Beaver Release in Britain – Zoe Neal, The Weald School
Beavers are known as a key species because of their great positive impact on the natural environment. Through the laborious construction of dams and digging channels, beavers provide habitats that can be inhabited by a wide variety of species. These include: water voles, frogs, toads, otters, water shrews, birds (e.g. teal) and a variety of insects that occupy the dead wood created when beavers cut down trees. Also, contrary to popular belief, beavers DO NOT eat fish. They are actually herbivores that tend to feast on aquatic plants and grasses, as well as the bark, twigs and leaves of trees, and therefore provide fish with a place to thrive rather than hunting them as prey.
Dams not only provide habitats for a diversity of life to thrive, they also provide a natural solution to improve the function and health of river basins. Studies have shown that beaver dams reduce the impact of flooding by up to 60% by reducing water velocity and flow; This mechanism is also a solution for periods of drought where water can be used in pools. But the services of the dams do not end there. As a result of agricultural runoff, harmful chemicals such as nitrates and phosphates found in fertilizers pollute and are transported along rivers, where they can have worrying health effects on organisms that use the water. However, beaver dams can reduce the concentration of organic sediment that would end up in the sea and capture the harmful chemicals, thus improving water quality downstream.
Can we live peacefully with beavers?
In May 2019, beavers were declared a native species in Scotland and were also granted European protected species status, meaning action had to be taken to prevent beavers from being shot or harmed in any way. Similarly, following the success of the River Otter Beaver Trial in Devon, the UK government in England announced that the River Otter beaver could remain wild and in October 2022 English beavers also gained European protected species status, predicting that their Stay will not be short -lived. But despite the wonders of the beaver, there are some concerns from farmers and those with land in close proximity to beaver territory about their return to the UK and the impact this will have on their land in terms of flooding and tree destruction. However, research shows that humans are able to live harmoniously with beavers if the situation is managed well. For example, the Cornwall Beaver Project is studying how conflicts can be resolved with humans and how beavers affect water and other wildlife.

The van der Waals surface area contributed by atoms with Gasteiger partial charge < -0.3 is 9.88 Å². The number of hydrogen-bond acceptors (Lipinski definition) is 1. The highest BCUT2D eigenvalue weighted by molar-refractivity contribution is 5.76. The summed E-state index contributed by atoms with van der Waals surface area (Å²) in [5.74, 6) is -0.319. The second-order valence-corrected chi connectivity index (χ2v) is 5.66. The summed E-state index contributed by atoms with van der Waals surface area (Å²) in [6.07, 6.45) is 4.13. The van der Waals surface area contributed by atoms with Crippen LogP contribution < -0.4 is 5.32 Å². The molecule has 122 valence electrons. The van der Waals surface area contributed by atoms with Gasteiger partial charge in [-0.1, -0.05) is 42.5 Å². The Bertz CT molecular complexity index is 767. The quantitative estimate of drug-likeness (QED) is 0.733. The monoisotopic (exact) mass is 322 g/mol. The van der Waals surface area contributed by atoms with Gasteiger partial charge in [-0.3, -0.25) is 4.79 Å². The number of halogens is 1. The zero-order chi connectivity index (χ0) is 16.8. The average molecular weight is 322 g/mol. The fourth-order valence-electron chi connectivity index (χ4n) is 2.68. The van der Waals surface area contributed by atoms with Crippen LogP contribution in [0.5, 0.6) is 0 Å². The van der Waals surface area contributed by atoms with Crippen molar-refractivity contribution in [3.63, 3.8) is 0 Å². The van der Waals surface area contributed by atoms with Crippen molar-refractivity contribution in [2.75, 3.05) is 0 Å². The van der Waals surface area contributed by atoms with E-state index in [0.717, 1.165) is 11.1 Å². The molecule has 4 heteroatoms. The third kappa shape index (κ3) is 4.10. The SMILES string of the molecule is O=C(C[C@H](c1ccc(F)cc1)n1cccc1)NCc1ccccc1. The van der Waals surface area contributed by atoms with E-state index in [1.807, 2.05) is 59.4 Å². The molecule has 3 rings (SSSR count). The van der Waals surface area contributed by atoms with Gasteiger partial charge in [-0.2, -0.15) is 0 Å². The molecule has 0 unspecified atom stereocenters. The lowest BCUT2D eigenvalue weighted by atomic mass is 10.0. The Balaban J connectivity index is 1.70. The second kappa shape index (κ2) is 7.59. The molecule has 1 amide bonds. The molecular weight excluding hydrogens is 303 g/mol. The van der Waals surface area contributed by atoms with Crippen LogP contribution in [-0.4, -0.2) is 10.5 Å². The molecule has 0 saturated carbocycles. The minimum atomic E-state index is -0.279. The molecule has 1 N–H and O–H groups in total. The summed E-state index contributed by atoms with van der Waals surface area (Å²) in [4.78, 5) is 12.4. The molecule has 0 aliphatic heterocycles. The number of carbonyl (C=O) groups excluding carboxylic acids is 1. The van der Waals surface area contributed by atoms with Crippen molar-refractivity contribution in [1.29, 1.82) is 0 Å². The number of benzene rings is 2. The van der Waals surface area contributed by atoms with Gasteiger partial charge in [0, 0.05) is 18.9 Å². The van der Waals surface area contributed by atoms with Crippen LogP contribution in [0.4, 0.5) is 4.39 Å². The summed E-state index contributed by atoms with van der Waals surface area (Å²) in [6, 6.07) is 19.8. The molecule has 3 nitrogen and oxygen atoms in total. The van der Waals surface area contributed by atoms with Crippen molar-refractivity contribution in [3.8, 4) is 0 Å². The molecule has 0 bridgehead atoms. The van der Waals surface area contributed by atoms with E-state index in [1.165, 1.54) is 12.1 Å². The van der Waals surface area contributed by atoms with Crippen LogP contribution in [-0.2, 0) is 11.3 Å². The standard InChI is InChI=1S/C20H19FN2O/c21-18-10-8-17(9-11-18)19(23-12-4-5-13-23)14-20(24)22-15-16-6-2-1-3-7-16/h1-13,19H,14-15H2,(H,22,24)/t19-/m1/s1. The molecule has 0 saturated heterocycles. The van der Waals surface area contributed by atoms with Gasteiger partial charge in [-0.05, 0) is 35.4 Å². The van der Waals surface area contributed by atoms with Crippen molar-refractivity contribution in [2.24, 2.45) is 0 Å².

It can be argued that beavers can be a nuisance at times, but they should be considered in terms of their positive impact on wildlife and landscapes. They are also environmentally conscious – a natural, sustainable solution to limiting environmental disasters.
There have been a number of closed beaver trials to date, and now free-roaming populations have established themselves on rivers across the country. As such, we can only expect the population of these elusive and unique mammals to continue to increase in the future, benefiting our environment and encouraging people to appreciate and interact with nature.
https://www.theargus.co.uk/news/23300383.rewilding-beavers-uk—zoe-neal-weald-school/?ref=rss Beaver Release in Britain – Zoe Neal, The Weald School